The historical evidence, though limited, supports the proposition that public figures have been hurt by careless psychiatric comment. In 1964, publisher Ralph Ginzburg surveyed psychiatrists and published in Fact magazine a series of their comments on the mental health of candidate Barry Goldwater. It was a media sensation. But Goldwater later said under oath that he found the cumulative impact of the comments “rather depressing”; he considered the Fact issue to be a clear violation of medical ethics. In 1968, in the midst of the Vietnam War, President Lyndon Johnson faced the prospect of a similar issue about himself. Documentation held in the LBJ Library shows that he was concerned about the potential for political damage. Johnson suggested to his staff that responding publicly “might just advertise” Ginzburg’s survey; he asked his men to gather information on Ginzburg and to get opinions from the APA. He was ready to fight back. In 1971, President Richard Nixon’s men pressured CIA psychiatrists to produce a psychological profile of anti-war activist Daniel Ellsberg who had just leaked the Pentagon Papers to the press. In their need to discredit the president’s critic, Nixon’s “Plumbers” (leak-fixers) burglarized the office of Ellsberg’s former psychiatrist, hoping to turn up embarrassing private material for use in the profile (Martin-Joy 2020).

What is striking about these instances is that none of them involve the careful use of evidence by a psychiatrist for the purpose of forming and sharing with the public an impression of a powerful public figure of concern. Ralph Ginzburg later acknowledged that he had edited, condensed, and improved many of the psychiatrists’ responses for publication, sometimes combining two responses into one for heightened effect. (In a libel action, he was found liable.) The Ellsberg incident was widely viewed as a violation of the CIA’s domestic charter, the burglary contributed to Nixon’s impeachment, and even the director of the CIA admitted the Ellsberg profiling episode was “not our finest moment” (Martin-Joy 2020).

Yet, as the work of psychiatrist Jerrold Post (2002) shows, responsible profiling can be accomplished in a way that is both useful to the country and consistent with professionalism. As Post did, one can use interdisciplinary methods, sift evidence in light of theories of political leadership, and acknowledge that respect for public figures sometimes conflicts with concerns about public safety. Only then can one make an informed choice.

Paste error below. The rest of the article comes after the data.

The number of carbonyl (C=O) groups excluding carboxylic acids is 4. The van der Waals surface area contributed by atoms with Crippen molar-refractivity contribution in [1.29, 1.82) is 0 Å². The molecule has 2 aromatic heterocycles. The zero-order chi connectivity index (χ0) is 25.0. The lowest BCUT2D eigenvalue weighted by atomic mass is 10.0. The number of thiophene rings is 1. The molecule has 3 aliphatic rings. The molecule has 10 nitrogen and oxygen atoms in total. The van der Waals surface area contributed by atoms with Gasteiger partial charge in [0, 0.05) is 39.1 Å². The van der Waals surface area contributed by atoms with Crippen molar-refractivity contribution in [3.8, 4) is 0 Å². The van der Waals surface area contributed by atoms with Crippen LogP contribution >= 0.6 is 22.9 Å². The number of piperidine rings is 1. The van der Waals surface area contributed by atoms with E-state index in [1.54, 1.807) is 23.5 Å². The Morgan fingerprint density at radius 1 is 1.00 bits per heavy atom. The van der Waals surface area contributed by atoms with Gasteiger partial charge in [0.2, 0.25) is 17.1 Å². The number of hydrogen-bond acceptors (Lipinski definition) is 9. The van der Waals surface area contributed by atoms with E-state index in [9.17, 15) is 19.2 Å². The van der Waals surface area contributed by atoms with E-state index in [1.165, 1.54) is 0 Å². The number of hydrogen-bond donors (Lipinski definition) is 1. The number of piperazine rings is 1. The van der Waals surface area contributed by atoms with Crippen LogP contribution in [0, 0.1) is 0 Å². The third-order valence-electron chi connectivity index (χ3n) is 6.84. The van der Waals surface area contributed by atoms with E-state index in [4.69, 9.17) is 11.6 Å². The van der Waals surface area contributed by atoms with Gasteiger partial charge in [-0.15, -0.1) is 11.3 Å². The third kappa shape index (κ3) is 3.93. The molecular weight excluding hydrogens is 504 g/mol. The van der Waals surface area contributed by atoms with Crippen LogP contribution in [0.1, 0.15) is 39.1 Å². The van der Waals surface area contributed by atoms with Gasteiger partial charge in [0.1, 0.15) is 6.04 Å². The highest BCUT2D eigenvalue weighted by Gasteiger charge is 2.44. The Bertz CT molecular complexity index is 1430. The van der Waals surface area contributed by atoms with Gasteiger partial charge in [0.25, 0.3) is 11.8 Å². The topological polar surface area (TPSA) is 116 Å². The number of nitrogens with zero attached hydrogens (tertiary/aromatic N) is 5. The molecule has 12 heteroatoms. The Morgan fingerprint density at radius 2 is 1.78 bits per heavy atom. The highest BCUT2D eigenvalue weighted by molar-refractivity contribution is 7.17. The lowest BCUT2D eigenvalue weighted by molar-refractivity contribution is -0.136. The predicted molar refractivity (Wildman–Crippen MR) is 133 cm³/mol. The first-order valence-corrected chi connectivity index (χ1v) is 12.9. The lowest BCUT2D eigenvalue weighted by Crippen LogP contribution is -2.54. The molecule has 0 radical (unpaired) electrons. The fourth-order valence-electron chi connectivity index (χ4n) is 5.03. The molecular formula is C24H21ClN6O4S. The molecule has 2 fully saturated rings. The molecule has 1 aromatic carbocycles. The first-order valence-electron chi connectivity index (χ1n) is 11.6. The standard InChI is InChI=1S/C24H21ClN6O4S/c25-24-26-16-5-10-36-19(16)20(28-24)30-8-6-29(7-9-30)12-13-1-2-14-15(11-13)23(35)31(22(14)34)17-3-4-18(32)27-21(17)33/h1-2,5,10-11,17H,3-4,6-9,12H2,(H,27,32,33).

In my view, it is unethical for a psychiatrist to lie, to twist evidence, or to make slipshod comments or impressionistic slurs on public figures they dislike or with whom they disagree. But when a psychiatrist believes the public’s safety is at stake and then uses evidence responsibly to make her case, her good faith comments about a public figure’s mental health should be respected, debated, and if necessary, disagreed with—but not condemned as grossly unethical.

There is a public interest at stake here. As James Madison once wrote, a popular government “without popular information…is but a Prologue to a Farce or a Tragedy; or perhaps both.”

John Martin-Joy is a psychiatrist in private practice in Cambridge, Massachusetts. He is a fourth-year candidate at the Boston Psychoanalytic Society and Institute (BPSI) and the author of Diagnosing from a Distance (Cambridge University Press, 2020) and the Psychology Today blog “Politics, Psychiatry, and Psychoanalysis.” Twitter: @Johnmartinjoy


American Psychiatric Association: The Principles of Medical Ethics With Annotations Especially Applicable to Psychiatry, 2013. Accessed February 26, 2017, at

Appelbaum. Paul S. (2017). Reflections on the Goldwater Rule. J Am Acad Psychiatry Law 45(2):228-232. Accessed on March 18, 2021, at

Bell, David A. (2020). Men on Horseback: The Power of Charisma in the Age of Revolution. New York: Farrar, Straus and Giroux.

Erikson, Erik H. (1974). Dimensions of a New Identity: The 1973 Jefferson Lectures in the Humanities. New York: Norton.

Greenblatt, Stephen (2018). Tyrant: Shakespeare on Politics. New York: Norton.

Kernberg, Otto F. (1997). Ideology and Bureaucracy as Social Defenses Against Aggression. In Edward R. Shapiro, ed., The Inner World in the Outer World: Psychoanalytic Perspectives (New Haven: Yale University Press), pp. 97-121.

Lee, Bandy X., ed. (2017). The Dangerous Case of Donald Trump: 27 Psychiatrists and Mental Health Experts Assess a President. New York: St. Martin’s Press.

Lee, Bandy X. (2021). Psychiatrists’ Responsibility to Society: Rethinking the Goldwater Rule. The Rule of Law, blog of the Center for Ethics and the Rule of Law, University of Pennsylvania.

Martin-Joy, John (2020). Diagnosing from a Distance: Debates over Libel Law, Media and Psychiatric Ethics from Barry Goldwater to Donald Trump (Cambridge University Press, 2020).